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March 22, 2012 PUBLICATIONA Liability Insurer's (Almost Absolute) Right To Settle Claims Without The Insured's Consent

Many cases hold that a liability insurer can settle a claim against its insured without the insured’s consent because the policy language gives an insurer the right to settle even when an insured may not want to settle.1 For the most part, courts in California, Florida, and Louisiana allow insurers to settle claims without the insured’s consent where the policy gives the insurer the right to settle as it deems expedient. However, courts may nonetheless consider whether a settlement may have adversely impacted the insured to determine whether an insurer acted in good faith.

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January 30, 2012 PUBLICATIONBest Laid Plans: How the Definition of "Occurrence" in CGL Cases Continues To Change

Some courts have held that faulty workmanship or improper construction is not an "occurrence" because it is not an "accident." Other courts have held that defective construction may constitute an "occurrence" when "property damage" results from the "unexpected, unforeseen, or undesigned happening or consequence" of the insured's negligent behavior. Yet other courts have held that defective construction itself is not an "occurrence," but any damage resulting from defective construction may be an "occurrence" even if it is damage to the insured's project.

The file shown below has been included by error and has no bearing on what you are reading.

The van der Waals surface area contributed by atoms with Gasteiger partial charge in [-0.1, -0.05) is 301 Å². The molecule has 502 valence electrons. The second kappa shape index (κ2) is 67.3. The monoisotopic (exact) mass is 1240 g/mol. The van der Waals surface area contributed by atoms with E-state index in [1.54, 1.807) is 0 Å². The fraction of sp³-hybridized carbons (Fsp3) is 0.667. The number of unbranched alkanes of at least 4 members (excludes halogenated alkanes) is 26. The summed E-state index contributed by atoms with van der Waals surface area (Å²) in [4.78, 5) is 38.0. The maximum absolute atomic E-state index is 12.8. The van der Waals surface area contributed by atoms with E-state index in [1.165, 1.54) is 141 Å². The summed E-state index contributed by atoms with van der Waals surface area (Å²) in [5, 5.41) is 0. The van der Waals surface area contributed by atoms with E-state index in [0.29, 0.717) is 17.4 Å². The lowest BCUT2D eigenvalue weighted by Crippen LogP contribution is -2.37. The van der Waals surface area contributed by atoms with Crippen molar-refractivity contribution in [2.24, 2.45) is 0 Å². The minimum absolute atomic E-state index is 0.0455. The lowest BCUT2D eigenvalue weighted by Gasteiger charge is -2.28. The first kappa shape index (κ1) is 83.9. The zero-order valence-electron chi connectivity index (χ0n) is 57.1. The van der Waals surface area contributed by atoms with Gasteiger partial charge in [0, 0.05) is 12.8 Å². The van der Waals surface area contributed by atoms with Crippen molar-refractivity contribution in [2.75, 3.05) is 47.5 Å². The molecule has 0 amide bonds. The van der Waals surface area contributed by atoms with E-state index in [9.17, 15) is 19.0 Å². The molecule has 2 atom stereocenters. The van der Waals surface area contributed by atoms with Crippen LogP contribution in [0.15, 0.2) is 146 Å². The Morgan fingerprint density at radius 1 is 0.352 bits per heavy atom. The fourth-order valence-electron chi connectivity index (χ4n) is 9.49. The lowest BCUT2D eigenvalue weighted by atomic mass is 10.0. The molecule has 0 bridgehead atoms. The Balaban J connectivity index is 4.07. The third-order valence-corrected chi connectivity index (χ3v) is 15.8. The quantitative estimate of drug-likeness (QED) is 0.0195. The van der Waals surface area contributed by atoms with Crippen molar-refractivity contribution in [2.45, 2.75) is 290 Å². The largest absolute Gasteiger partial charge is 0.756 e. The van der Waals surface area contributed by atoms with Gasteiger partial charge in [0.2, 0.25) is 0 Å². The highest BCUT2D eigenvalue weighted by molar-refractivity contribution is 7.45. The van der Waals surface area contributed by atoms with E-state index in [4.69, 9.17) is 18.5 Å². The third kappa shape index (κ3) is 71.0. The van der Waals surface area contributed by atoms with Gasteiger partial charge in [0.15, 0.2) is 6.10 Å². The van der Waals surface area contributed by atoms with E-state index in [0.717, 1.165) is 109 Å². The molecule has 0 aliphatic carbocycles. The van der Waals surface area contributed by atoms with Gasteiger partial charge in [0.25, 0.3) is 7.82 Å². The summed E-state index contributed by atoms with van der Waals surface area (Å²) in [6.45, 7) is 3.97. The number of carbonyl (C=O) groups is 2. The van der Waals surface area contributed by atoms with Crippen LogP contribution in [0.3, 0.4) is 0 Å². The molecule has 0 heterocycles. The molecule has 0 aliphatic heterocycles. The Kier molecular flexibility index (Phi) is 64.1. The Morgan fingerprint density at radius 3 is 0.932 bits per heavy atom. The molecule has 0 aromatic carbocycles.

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June 23, 2011 PUBLICATIONChoice-Of-Law Principles Affecting Insurance Bad-Faith Claims

[R. Steven Rawls is a partner and Ryan K. Hilton is a senior associate with the law firm of Butler Weihmuller Katz Craig LLP, which has offices in Tampa, Chicago, Charlotte, Mobile, Tallahassee, and Miami. This commentary expresses the author's opinions–not the opinions of Butler or Mealey's. Copyright © 2011 by R. Steven Rawls and Ryan K. Hilton. Responses are welcome.] 

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August 26, 2010 PUBLICATIONChinese-Drywall Cases And Their Impact On Liability-Insurance Carriers In Settling Multiple Claims In Good Faith Against Their Insureds In Certain State Courts

This is one of a series of articles originally published in Mealey's Litigation Report: Insurance Bad Faith, Vol. 24, #8 (August 26, 2010). © 2010  

[Editor's Note: Steve Rawls is a partner and Ryan K. Hilton is a senior associate with the law firm of Butler Weihmuller Katz Craig LLP in Tampa, Florida. Any commentary or opinions do not reflect the opinions of Butler or Mealey's Publications. Copyright © 2010 by R. Steve Rawls and Ryan K. Hilton. Responses are welcome.]